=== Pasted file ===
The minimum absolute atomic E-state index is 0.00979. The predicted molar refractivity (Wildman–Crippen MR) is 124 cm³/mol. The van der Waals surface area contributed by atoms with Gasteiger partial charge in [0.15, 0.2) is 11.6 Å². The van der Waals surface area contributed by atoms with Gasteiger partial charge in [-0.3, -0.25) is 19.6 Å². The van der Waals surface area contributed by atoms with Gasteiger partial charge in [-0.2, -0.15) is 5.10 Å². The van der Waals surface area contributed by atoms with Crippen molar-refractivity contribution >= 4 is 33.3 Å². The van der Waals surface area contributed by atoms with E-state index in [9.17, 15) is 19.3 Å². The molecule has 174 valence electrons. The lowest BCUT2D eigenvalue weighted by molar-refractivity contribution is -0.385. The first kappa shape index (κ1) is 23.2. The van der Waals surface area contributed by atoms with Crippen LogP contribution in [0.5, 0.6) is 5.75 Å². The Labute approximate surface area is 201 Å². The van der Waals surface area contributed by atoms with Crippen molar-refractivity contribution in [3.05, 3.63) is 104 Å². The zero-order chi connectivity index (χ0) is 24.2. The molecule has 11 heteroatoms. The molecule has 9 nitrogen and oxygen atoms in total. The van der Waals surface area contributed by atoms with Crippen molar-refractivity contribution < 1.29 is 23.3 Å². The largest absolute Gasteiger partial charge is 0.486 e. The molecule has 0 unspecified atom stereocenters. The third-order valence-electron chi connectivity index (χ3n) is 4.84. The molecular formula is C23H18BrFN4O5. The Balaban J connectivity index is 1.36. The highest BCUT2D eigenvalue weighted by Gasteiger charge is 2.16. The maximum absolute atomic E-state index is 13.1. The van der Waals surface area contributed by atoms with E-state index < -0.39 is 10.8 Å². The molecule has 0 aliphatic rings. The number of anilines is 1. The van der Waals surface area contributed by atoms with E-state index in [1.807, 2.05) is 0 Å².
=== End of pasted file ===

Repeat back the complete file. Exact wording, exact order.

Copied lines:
The minimum absolute atomic E-state index is 0.00979. The predicted molar refractivity (Wildman–Crippen MR) is 124 cm³/mol. The van der Waals surface area contributed by atoms with Gasteiger partial charge in [0.15, 0.2) is 11.6 Å². The van der Waals surface area contributed by atoms with Gasteiger partial charge in [-0.3, -0.25) is 19.6 Å². The van der Waals surface area contributed by atoms with Gasteiger partial charge in [-0.2, -0.15) is 5.10 Å². The van der Waals surface area contributed by atoms with Crippen molar-refractivity contribution >= 4 is 33.3 Å². The van der Waals surface area contributed by atoms with E-state index in [9.17, 15) is 19.3 Å². The molecule has 174 valence electrons. The lowest BCUT2D eigenvalue weighted by molar-refractivity contribution is -0.385. The first kappa shape index (κ1) is 23.2. The van der Waals surface area contributed by atoms with Crippen LogP contribution in [0.5, 0.6) is 5.75 Å². The Labute approximate surface area is 201 Å². The van der Waals surface area contributed by atoms with Crippen molar-refractivity contribution in [3.05, 3.63) is 104 Å². The zero-order chi connectivity index (χ0) is 24.2. The molecule has 11 heteroatoms. The molecule has 9 nitrogen and oxygen atoms in total. The van der Waals surface area contributed by atoms with Crippen molar-refractivity contribution < 1.29 is 23.3 Å². The largest absolute Gasteiger partial charge is 0.486 e. The molecule has 0 unspecified atom stereocenters. The third-order valence-electron chi connectivity index (χ3n) is 4.84. The molecular formula is C23H18BrFN4O5. The Balaban J connectivity index is 1.36. The highest BCUT2D eigenvalue weighted by Gasteiger charge is 2.16. The maximum absolute atomic E-state index is 13.1. The van der Waals surface area contributed by atoms with E-state index < -0.39 is 10.8 Å². The molecule has 0 aliphatic rings. The number of anilines is 1. The van der Waals surface area contributed by atoms with E-state index in [1.807, 2.05) is 0 Å².